Japanese carp tattoo is popular. It is inked in orange and red, mostly along with the waves. It is characterized by ornamentality and dynamics, means courage, cold-bloodedness in front of an inevitable fate. Businessmen, travelers and sportsmen ink this picture in a golden hue as a sign of luck and financial well-being.

The picture of the redskin child Kintoro has a special meaning. It symbolizes courage and strength. And if he has a blue belt, it means thinking. He is often depicted naked and struggling with carp.

Flower motifs are another feature of Japanese tattoos. Men use them as an additional element to their body composition. A peony with a lion is a casual composition. It means a balance of power and beauty. Samurai tattooed branches of sakura with chrysanthemum on their bodies to show fearlessness and willingness to die in battle to the enemy. For girls, sakura in bloom is the symbol of beauty and evanescence. In some cases, it is the sign of sadness. Beautiful ladies prefer tattoo of a tiger (perseverance and power), a phoenix (rebirth and celebration), a dragon with a snake body, a Koi carp. Girls often have tattoos of Japanese masks, especially Chania. According to legend, one monarch rejected the Japanese girl, but the beauty decided to take revenge and turned into a demon. Such a mask means insidiousness of an offended woman.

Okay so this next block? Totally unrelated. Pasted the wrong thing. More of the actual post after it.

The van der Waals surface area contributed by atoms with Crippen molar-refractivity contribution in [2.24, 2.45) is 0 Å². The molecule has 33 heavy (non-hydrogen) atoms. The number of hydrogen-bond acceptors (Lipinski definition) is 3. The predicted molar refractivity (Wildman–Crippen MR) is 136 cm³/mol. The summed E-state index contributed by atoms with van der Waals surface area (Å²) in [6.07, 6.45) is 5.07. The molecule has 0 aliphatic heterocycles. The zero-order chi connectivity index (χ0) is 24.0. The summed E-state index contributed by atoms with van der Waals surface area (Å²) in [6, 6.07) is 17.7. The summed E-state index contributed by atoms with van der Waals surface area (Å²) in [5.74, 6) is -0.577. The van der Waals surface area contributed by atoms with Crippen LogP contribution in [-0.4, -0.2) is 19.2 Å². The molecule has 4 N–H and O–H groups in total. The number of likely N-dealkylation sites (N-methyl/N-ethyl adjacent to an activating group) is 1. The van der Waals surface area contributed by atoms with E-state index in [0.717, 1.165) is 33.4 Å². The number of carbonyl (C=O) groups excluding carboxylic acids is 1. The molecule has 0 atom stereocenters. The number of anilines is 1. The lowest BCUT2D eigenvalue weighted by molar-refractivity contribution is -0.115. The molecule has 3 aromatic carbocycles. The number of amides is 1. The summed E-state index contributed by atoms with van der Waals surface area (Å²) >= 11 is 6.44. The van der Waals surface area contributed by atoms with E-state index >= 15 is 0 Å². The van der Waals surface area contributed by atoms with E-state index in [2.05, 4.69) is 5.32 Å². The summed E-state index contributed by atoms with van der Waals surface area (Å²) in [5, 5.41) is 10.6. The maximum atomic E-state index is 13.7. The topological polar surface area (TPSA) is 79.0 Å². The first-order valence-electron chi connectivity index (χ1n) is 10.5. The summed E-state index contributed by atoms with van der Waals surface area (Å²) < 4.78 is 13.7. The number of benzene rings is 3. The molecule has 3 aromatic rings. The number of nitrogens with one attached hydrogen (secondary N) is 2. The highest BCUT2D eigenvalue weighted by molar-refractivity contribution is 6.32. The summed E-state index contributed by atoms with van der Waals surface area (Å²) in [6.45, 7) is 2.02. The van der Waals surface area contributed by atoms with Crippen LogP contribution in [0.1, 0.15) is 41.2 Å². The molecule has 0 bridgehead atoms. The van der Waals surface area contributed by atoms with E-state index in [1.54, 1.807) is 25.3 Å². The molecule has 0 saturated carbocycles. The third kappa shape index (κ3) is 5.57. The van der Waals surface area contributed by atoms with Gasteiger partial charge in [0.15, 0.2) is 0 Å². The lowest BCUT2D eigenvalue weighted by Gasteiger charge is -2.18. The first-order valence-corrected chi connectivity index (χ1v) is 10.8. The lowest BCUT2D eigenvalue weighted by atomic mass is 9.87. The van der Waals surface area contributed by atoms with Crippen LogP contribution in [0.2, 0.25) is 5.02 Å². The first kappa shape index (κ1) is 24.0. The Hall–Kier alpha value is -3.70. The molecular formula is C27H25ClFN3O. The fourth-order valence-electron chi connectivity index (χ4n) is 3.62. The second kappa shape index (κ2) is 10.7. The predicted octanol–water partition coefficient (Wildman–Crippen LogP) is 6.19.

Girls often choose the image of demons, monsters and werewolves of small sizes to fit the shoulder blade, forearm and thigh. Such pictures protect from evil and deceit, symbolize faith in the spiritual world and act as punishment for injustice.

Men tattoo a demon mask. They are with weapons similar to a metal spear with spikes. It means strength and vitality. Often there are images of soldiers, landscapes, the rising sun, battles of samurai with demons, mythical creatures.

Despite the plot, Japanese tattoos are always aesthetic and attractive.